The year is 1928—Ernest Hemingway, his wife Pauline, their two sons, Jack and Patrick and Pauline’s sister Jinny Pfeiffer are traveling from Key West to Spain. Fate has it that they land in Havana, Cuba—a layover point on their westward journey. Unbeknownst to all, Hemingway will one day return here to live.
It is said that Hemingway felt such a connection with Cubans and their culture—from marlin fishing to Havana bars, that he called himself a “Cubano Sato,” or a garden-variety Cuban. He moved to Havana in 1939 and eventually settled in San Francisco de Paula, about 15 miles from Havana. It was here, at his house called Finca Vigía, “Lookout Farm,” that Hemingway penned the novel that he would be most known for, “The Old Man and the Sea.” Drawing inspiration from small nearby fishing village Cojimar, he wrote about an old fisherman’s struggle to subdue a captive giant marlin—a story that would be his last major work, a Pulitzer Prize winner and a significant contributor in his earning the Nobel Prize in Literature.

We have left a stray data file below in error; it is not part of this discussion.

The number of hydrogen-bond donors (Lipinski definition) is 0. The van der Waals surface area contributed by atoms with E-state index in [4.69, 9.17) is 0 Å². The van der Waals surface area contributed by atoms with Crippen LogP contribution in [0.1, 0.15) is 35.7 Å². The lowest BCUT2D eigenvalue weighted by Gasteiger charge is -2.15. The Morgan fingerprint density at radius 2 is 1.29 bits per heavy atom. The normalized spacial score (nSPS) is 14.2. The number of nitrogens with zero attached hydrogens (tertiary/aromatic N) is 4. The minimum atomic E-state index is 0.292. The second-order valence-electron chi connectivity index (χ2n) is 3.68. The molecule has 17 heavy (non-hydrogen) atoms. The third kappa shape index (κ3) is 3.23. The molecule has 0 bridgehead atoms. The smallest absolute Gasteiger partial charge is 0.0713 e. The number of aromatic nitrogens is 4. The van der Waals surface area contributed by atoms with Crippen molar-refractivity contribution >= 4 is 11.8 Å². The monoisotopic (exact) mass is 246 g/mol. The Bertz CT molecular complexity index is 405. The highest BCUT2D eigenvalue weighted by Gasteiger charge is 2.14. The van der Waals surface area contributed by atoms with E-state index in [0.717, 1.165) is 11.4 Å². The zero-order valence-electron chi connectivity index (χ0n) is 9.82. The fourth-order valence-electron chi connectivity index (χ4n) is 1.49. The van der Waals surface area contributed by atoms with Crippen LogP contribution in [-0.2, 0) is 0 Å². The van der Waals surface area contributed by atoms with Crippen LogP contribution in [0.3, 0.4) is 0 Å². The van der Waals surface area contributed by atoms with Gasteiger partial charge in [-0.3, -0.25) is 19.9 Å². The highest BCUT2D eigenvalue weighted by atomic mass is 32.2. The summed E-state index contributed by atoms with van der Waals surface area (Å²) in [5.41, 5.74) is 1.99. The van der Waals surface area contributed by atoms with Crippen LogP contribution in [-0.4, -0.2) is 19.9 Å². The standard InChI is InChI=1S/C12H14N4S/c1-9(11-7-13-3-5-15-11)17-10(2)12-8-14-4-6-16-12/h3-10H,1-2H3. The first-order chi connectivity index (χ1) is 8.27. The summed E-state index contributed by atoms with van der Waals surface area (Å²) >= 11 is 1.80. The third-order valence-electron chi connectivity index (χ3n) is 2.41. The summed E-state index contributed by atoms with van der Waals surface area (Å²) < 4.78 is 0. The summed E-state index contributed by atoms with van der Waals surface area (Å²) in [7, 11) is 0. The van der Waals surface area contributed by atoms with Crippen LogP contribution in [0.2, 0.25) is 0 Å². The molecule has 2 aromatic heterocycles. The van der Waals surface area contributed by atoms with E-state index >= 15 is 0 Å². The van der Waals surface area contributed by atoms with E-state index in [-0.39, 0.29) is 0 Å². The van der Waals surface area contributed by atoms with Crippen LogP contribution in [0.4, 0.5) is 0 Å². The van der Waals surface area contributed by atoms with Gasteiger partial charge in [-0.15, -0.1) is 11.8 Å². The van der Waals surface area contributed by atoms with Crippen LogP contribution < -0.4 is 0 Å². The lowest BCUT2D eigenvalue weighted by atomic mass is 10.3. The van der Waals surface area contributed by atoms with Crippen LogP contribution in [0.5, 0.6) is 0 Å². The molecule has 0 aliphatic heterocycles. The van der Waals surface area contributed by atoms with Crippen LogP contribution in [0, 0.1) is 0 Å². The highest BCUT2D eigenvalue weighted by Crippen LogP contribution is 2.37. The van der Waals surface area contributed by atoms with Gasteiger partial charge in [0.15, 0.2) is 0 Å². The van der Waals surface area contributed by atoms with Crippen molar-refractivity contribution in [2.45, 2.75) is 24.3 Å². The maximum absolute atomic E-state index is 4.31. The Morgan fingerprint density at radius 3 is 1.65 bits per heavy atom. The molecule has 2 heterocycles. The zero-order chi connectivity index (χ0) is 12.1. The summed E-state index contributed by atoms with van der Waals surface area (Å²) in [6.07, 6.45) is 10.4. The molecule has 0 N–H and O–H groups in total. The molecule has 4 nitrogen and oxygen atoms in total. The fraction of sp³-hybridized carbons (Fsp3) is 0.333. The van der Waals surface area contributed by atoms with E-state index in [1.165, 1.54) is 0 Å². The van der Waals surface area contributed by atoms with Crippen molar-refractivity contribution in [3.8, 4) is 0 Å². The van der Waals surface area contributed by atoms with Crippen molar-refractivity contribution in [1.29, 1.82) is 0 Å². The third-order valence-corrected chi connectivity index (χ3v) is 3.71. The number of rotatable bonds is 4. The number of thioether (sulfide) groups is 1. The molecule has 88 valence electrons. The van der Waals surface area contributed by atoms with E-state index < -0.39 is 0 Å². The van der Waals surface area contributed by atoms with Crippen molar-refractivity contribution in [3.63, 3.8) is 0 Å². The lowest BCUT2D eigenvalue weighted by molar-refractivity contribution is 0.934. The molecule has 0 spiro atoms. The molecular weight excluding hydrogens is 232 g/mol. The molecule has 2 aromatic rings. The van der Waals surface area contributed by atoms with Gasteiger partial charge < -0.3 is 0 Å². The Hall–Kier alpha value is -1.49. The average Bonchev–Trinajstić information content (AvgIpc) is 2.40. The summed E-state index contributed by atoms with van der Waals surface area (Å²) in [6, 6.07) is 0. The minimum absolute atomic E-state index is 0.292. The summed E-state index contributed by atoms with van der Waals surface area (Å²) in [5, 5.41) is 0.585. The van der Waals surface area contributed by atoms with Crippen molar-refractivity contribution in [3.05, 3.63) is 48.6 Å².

For its beauty and reputation, visitors seek out Cojimar, including our own artist Karen Weihs. Like Hemingway, Weihs was inspired to create something that spoke not only of the setting, but also the locals. Her work by the same name features abstracted huts in every color of the rainbow atop a field of grasses and under a misty blue sky. When asked why she chose so many colors for the buildings, Weihs responded, “In Cuba, people use whatever color they can find to paint their homes…they are a colorful people.”